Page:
So, with your last paragraph in mind I don’t think there is any focus on passes for the sake of quantity of them, and I believe Liberty and Brawn get that there needs be the quality of racing brought back into F1, and F1 has never been about quantity of passes simply for the sake of the numbers of them.

      6. @stefmeister ”DRS generated passing isn’t close, compeitive, hard fought for or exciting in any way”
        – I have to disagree with you on this one to a certain extent: That’s far from how it actually is and has been. Most of the time, these days, an overtaking move taking place is far from guaranteed even with DRS, so these days it rarely makes any difference in aiding overtaking, and furthermore, there have been numerous passes over the years since the introduction of it that even with the driver behind using it the passing move in question has still been completed only at the following corner or in the braking zone at the earliest, so, therefore, it’s wrong to claim it isn’t ‘close’ nor ‘hard fought’ at all.

        @socksolid ”Drs is so bad not just because it is fake and manufactured. It is bad because it makes overtakes totally predictable. In 99% of the cases you know whether it will be a boring change of positions or not even an attempt. It is either an anticlimatic boring non-event or just a non-event. There is no excitement because we all know what will happen and how it will happen. Or that it won’t happen. There rarely is anything unexpected.”
        – And the same to you. What you claim is nowhere near how it actually is in reality.

        @robbie – I agree with you.

      7. pastaman (@)
        22nd May 2018, 18:25

        @stefmeister I agree with your sentiment in theory, however with the current regulations we might get only 1 or 2 overtakes (as F1 defines them) per race without the “gimmicks”. No one wants to watch that.

    2. It looks like an aero problem to me.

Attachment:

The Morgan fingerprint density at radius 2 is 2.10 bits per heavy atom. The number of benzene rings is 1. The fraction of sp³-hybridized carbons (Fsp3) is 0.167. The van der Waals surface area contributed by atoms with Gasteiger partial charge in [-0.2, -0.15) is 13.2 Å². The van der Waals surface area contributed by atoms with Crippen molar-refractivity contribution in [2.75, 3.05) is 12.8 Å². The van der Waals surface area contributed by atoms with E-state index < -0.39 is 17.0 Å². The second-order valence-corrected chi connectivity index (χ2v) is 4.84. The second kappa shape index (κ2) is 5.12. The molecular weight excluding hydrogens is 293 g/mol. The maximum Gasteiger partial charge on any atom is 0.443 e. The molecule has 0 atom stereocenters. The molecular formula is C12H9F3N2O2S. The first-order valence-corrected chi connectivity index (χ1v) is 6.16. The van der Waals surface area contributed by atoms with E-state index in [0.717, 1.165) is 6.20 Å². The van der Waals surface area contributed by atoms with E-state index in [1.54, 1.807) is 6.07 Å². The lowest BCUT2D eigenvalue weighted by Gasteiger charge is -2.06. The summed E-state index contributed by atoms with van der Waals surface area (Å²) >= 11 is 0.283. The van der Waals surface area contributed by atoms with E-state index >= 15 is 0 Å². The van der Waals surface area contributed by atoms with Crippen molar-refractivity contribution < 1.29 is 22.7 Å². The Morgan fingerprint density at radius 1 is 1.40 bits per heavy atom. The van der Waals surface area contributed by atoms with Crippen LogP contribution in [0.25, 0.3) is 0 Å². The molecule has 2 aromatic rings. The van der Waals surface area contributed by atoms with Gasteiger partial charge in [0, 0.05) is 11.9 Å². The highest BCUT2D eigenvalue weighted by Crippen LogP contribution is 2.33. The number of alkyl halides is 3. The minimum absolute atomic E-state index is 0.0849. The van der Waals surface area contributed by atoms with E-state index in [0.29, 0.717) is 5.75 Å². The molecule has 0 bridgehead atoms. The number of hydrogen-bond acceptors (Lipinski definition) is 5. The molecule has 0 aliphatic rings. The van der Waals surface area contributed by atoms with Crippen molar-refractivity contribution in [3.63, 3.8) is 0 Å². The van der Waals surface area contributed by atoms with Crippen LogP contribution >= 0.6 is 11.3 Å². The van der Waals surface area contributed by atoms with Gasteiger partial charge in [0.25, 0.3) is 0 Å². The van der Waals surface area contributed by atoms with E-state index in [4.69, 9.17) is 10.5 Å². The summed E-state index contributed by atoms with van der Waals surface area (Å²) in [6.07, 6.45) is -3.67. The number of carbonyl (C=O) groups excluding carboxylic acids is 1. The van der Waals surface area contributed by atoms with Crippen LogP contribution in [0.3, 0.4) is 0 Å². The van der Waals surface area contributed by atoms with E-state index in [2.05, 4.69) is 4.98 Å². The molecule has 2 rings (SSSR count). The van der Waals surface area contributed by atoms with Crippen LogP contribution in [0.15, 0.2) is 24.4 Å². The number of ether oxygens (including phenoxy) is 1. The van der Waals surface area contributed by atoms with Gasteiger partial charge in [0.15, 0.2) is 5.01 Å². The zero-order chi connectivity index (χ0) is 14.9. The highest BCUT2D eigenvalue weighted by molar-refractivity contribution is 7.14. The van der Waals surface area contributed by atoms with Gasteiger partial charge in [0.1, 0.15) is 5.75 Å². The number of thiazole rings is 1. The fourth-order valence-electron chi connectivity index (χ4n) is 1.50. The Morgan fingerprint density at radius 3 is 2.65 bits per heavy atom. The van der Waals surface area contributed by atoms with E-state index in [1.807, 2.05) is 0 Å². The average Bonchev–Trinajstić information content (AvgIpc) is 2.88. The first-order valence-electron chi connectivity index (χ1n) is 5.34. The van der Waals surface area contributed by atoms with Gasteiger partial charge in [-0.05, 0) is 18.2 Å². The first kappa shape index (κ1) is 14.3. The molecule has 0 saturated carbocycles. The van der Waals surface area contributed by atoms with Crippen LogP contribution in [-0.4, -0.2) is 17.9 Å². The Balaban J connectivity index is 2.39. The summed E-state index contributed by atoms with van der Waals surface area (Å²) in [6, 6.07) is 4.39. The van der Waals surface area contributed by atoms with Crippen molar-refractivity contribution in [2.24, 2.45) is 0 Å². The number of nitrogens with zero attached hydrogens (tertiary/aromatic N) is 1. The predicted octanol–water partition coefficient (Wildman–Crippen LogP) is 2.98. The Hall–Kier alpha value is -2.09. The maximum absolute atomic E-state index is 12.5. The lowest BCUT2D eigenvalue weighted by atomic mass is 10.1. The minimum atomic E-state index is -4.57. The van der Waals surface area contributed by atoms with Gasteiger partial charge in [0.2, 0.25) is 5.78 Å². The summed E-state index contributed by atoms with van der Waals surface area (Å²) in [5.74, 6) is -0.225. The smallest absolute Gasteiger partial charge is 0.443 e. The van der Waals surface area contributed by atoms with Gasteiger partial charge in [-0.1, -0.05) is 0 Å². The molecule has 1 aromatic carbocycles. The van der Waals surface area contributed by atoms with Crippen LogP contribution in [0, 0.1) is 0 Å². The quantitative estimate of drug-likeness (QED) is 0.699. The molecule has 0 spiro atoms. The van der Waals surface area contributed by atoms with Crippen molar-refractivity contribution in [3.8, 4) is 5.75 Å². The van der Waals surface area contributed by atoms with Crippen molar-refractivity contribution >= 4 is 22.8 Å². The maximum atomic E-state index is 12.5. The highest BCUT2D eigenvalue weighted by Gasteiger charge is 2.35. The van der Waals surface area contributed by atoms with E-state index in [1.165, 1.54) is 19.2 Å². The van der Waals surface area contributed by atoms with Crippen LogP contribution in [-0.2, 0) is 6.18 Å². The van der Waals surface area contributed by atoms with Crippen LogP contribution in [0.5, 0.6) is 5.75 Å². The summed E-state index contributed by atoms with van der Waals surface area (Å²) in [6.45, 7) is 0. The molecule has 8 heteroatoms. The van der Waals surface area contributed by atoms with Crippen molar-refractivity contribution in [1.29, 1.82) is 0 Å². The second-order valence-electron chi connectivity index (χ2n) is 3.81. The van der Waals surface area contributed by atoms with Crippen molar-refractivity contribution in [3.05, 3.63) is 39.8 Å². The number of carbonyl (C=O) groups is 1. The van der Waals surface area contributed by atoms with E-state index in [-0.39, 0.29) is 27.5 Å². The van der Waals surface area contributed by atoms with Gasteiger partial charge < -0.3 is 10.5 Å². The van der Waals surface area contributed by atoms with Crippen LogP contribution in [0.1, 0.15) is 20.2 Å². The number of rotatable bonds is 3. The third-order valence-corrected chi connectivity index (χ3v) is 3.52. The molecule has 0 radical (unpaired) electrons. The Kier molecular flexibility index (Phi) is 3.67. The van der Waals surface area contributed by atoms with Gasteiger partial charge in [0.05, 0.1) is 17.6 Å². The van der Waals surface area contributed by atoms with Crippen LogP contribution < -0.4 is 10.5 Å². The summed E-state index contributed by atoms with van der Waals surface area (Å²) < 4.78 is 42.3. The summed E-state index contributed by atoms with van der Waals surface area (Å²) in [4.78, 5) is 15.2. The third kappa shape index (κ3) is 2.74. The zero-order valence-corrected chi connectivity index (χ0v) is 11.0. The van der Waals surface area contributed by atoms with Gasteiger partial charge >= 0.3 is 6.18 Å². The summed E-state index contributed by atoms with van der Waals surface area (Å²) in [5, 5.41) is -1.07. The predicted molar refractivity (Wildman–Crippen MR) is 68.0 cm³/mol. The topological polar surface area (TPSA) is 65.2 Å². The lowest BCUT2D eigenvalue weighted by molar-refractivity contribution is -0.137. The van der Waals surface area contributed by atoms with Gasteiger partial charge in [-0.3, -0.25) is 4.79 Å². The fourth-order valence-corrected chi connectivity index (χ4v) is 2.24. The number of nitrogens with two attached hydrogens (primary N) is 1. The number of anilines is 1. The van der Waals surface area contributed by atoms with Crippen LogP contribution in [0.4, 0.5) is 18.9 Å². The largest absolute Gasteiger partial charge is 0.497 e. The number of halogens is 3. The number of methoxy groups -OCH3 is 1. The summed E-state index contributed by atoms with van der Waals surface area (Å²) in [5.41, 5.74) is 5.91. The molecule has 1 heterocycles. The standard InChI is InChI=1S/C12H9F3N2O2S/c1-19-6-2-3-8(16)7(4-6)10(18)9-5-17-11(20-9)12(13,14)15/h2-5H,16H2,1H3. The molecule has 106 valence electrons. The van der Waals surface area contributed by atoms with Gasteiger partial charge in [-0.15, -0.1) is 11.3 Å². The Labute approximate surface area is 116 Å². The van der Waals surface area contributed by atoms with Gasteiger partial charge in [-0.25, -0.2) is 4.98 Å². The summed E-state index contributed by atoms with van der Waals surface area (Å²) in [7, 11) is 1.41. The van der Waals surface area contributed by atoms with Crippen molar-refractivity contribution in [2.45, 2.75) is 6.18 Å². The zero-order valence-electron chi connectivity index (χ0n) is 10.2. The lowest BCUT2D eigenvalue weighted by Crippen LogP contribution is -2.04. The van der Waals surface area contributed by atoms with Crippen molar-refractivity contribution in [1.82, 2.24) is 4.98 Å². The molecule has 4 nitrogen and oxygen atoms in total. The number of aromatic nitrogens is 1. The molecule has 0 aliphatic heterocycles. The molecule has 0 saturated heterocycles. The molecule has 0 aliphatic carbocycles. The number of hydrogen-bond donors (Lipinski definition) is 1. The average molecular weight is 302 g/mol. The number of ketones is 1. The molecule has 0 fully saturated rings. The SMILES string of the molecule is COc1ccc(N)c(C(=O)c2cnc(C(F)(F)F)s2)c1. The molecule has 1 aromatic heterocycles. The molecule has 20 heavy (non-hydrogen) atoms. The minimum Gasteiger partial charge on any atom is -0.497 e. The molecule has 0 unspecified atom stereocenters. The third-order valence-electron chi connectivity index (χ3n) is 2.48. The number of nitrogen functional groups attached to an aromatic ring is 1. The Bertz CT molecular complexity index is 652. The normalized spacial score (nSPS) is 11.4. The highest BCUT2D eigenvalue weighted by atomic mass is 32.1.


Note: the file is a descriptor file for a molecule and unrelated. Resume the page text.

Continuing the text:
Can any other F1F name ANY sport in the world that changes rules like F1?
      Yes I know in soccer its a ball and some boundaries – but there are many motorsports in the world that don’t knee-jerk like F1. Not cool.

      1. What other motorsports experience the same issues that Formula 1 faces? What other motorsport features such aerodynamic performance? What other motorsports lacks so much standardisation between cars? Which other motorsport provides such design freedom?

        1. admo – well none, that’s why its the best of the best.

          However we are a few races in and based on a boring race in Melbourne (as it tends to be) and some great races after they want to mess with the rules again. What’s worse is when they change mid year. Racing in any motor sport even down to go-karts cost heaps of money, rules changes mid season aren’t on and changing them each year too much is no good either. F1 will always some changes each year but I think the scope of these changes may be too far sometimes. 2021 isn’t too far away- cant we wait a little?

        2. All motorsports have to deal with aerodynamic dirty air and limiting downforce levels. Nascar for example needs to work at very narrow specifications to get the aero right. Too much downforce and the dirty air becomes too much and the slipstream becomes too powerful leading to pack racing. Too little and the cars drive like dump trucks. Even if the downforce levels are low the speeds are high.

          In wec this is less important because lapped cars and generally more chaotic races naturally create more overtaking. In btcc the cars are robust enough to facilitate overtaking by just bumping into other cars. Brake late and use the other car as a brake. Works for them. In dtm where the cars have a lot of downforce and grip they are using drs as well. In SuperGT which uses similar cars dtm the races have 2 classes of cars which means sometimes lapped cars create overtaking positions. SuperGT races are also more of an endurance events where dtm does sprint races.

    3. The cars are far too long which makes passing even more tricky. Which reduced fuel loads and a much wider chassis they could make these cars a lot shorter, bringing them back to the length they were in the early 1990s

      1. +1